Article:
Blue October

March 11, 2010

  3:45pm – So it began. The quest to see a band that was marveled for their stage performances, and that had drawn a few thousand followers since their big release last year; "Calling You." A testament to sharing love across the miles, touring, and rock star life. The rain pelted down on the roof of the car, and as we drove, there were times when it was so bad that you couldn’t see the road in front of you. We didn’t think that this trip was going to be worth it, however, as we entered Galveston, miraculously the rain slowed, and calmly ceased. It was fate, definitely fate.
  We arrive at the venue, and though it was cold out, and I had left my pack of cigarettes in the car, I was determined to not miss a single minute of the so-called Blue October phenomenon. We walked around the streets of Galveston, in the middle of a poor excuse for Mardi Gras. Though there were no naked breasts around, there were quite a few drunken fools, lots of beads, and a vibe so thick you could cut it with a knife. We stood around for about 20 minutes, caught a local Austin act by the name of Jason Boland, and decided that we should go out to the main stage to see if Justin and the gang had decided to cancel, or just go on late. On the main stage an act from Tennessee, Ingram Hill, was finishing up their set. It was very modernistic. As soon as they finished, the crowed tripled in size, and under a sky that looked as if it could spit lightning and rain at any minute, Blue October took the stage. Previous conversations, between spectators were silenced as the entire crew stepped up to the microphone and  asked how the crowd was “Tonight.” Carnival mayhem in the form of shouting, bead throwing, and fist-in-the-air angst, was slowly drawing over the some 300 people who were there. Some of them, like myself, had driven 3-4 hours just to see this performance in the rain.
    Justin Furstenfeld, the ringleader on this psychotic circus trip though mental and emotional torment, is a born performer. He exudes a slick confidence in his vocal styling, and at times, seems to be portraying someone other than himself. He’s not your cookie cutter rock star. He speaks softly, and seems inhibited, until the mask comes off, and his inner self comes screaming to the surface. The favored “H.R.S.A” a cut from the 2000 release “Consent to Treatment” was the opener, and as soon as the first licks were barreled through the speaker stacks, the crowd immediately became entranced.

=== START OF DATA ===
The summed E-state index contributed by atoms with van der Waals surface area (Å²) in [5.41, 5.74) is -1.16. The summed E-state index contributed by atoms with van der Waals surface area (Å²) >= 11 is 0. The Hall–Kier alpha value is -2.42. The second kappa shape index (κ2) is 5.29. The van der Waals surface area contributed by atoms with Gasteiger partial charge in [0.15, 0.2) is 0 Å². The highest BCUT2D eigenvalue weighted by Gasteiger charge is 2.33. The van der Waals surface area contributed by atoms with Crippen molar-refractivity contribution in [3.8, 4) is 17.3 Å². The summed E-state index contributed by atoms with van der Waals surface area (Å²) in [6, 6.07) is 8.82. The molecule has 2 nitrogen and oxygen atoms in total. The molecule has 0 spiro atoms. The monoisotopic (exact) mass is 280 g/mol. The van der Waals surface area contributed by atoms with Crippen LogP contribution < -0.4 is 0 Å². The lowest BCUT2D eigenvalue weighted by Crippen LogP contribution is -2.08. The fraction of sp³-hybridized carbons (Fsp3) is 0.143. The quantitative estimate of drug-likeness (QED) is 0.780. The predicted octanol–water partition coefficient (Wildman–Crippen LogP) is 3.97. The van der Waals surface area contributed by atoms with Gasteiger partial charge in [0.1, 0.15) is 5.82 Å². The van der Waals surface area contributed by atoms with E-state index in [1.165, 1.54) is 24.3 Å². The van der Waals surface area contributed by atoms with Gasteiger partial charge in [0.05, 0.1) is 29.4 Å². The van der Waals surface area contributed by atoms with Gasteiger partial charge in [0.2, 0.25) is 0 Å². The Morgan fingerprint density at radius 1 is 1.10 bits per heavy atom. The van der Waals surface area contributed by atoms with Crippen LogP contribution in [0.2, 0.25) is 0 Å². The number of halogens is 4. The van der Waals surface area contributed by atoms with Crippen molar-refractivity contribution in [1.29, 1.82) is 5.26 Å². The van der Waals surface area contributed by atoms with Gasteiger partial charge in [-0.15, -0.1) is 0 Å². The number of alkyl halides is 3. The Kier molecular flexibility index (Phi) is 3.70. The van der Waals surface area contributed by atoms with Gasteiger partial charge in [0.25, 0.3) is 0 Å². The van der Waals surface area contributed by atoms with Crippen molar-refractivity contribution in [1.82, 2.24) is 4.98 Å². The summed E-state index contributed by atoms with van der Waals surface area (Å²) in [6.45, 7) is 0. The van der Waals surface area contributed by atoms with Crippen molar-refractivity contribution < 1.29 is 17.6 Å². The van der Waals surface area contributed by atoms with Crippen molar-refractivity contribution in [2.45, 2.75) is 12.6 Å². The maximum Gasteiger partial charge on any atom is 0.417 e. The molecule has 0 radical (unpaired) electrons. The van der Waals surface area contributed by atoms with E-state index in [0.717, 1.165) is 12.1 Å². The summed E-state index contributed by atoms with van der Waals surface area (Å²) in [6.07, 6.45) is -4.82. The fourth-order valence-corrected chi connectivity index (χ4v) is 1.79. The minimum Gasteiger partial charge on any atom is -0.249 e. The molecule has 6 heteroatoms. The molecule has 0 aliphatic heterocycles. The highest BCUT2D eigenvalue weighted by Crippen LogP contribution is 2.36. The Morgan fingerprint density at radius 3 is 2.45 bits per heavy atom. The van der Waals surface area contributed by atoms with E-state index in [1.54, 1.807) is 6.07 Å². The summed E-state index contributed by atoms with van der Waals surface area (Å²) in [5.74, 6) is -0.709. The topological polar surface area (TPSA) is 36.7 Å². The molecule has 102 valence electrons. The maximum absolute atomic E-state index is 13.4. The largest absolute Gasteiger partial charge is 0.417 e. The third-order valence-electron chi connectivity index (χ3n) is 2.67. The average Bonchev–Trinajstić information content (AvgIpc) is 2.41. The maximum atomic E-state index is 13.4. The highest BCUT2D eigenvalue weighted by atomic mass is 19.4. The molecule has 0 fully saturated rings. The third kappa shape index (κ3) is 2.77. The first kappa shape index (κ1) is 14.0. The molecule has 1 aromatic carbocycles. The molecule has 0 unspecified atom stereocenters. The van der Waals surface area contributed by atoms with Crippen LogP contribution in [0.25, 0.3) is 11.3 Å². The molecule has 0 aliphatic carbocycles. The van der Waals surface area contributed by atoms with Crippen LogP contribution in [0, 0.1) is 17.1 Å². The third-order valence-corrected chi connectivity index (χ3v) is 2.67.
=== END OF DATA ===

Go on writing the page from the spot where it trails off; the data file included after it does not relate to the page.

“Ugly Side” a model song that proclaims “I only want you to see, my favorite part of me.” was another crowd favorite. So was the bands 2003 debut “Calling You.” A song that was featured in the release of American Wedding as part of the soundtrack. With national acclaim slowly building, Blue October has what it takes to woo a crowd of 200 or a crowd of 200,000. The torment that Furstenfeld puts into his music is a Blue October trademark, and decidedly so, remains the strongest aspect of their music. Songs such as “Somebody,” “Razorblade” and “Independently Happy” seem to speak volumes about Justin’s past, yet it is hard to determine the true origin of some of them.
  The band was cool, concise, and at the same time, Furstenfeld exorcised the demons living inside of himself. His hand motions, and raspy screams delighted the crowd. With the finale “James” he seemed relieved to have left whatever inner evil, dying on the stage. The pulpit of spectators now given their sermon, left with them, and as quickly as the crowd gathered, it faded. Furstenfeld is a magician, Houdini-esk, in nature, and with disciples chanting back his angst to him, he is most at home. 
  With the rain slowly starting to fall, we departed, off to our own realities, yet somehow envying the fact that someone had let us share theirs.


Greetings From Alaska

March 11, 2010

Greetings From Alaska
Matt L. Hall

The Band: Halloween, Alaska
The Disc: Too Tall To Hide

“Mail Call!” My roommate stands in the center of the room in his pajamas. It’s 4:00pm in the afternoon, and his normal day job has been overruled by a mild case of the truants. He hoists a brown paper package in my direction and I almost spill my late day cup of coffee trying to grab it before it hits the floor. In my head “Chariots Of Fire” plays while the slow motion grab of my fingers misses the airborne package entirely. It falls to the floor with an audible “Thump” and I remind myself that Too Tall To Hidewood floors and compact disc cases don’t mix.  However this package has been carefully padded “With Recycled Material” and I breathe a sigh of relief as I tear open the sealed fold. Reaching inside I flinch as I pull the package contents out and lay them on the center of the living room table. Nothing cracked, nothing broken.  As I remind my roommate that he is indeed an asshole, I open the folded, one-page note that accompanies a pre-release compact disc by a band I’ve never heard of. A band from Minneapolis, MN interestingly named “Halloween, Alaska.”